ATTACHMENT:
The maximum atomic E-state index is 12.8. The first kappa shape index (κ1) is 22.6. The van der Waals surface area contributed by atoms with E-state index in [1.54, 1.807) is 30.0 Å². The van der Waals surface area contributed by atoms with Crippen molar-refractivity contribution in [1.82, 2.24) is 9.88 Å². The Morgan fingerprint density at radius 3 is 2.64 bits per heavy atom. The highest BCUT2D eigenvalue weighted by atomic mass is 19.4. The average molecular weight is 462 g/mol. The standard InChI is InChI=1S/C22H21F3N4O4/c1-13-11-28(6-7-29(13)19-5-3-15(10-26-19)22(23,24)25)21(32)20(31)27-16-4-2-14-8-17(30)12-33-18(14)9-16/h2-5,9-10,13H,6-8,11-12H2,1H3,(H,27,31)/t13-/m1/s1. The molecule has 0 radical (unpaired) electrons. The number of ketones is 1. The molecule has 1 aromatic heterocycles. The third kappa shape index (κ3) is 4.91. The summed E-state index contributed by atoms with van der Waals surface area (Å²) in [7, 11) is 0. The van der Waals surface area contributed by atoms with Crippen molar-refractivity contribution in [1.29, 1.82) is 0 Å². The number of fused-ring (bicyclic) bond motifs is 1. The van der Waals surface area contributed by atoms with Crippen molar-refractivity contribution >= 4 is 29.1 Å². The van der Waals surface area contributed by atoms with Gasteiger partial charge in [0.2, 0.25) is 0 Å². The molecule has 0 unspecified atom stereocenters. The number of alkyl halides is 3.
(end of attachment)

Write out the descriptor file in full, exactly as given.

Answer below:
The maximum atomic E-state index is 12.8. The first kappa shape index (κ1) is 22.6. The van der Waals surface area contributed by atoms with E-state index in [1.54, 1.807) is 30.0 Å². The van der Waals surface area contributed by atoms with Crippen molar-refractivity contribution in [1.82, 2.24) is 9.88 Å². The Morgan fingerprint density at radius 3 is 2.64 bits per heavy atom. The highest BCUT2D eigenvalue weighted by atomic mass is 19.4. The average molecular weight is 462 g/mol. The standard InChI is InChI=1S/C22H21F3N4O4/c1-13-11-28(6-7-29(13)19-5-3-15(10-26-19)22(23,24)25)21(32)20(31)27-16-4-2-14-8-17(30)12-33-18(14)9-16/h2-5,9-10,13H,6-8,11-12H2,1H3,(H,27,31)/t13-/m1/s1. The molecule has 0 radical (unpaired) electrons. The number of ketones is 1. The molecule has 1 aromatic heterocycles. The third kappa shape index (κ3) is 4.91. The summed E-state index contributed by atoms with van der Waals surface area (Å²) in [7, 11) is 0. The van der Waals surface area contributed by atoms with Crippen molar-refractivity contribution in [1.29, 1.82) is 0 Å². The number of fused-ring (bicyclic) bond motifs is 1. The van der Waals surface area contributed by atoms with Crippen molar-refractivity contribution >= 4 is 29.1 Å². The van der Waals surface area contributed by atoms with Gasteiger partial charge in [0.2, 0.25) is 0 Å². The molecule has 0 unspecified atom stereocenters. The number of alkyl halides is 3.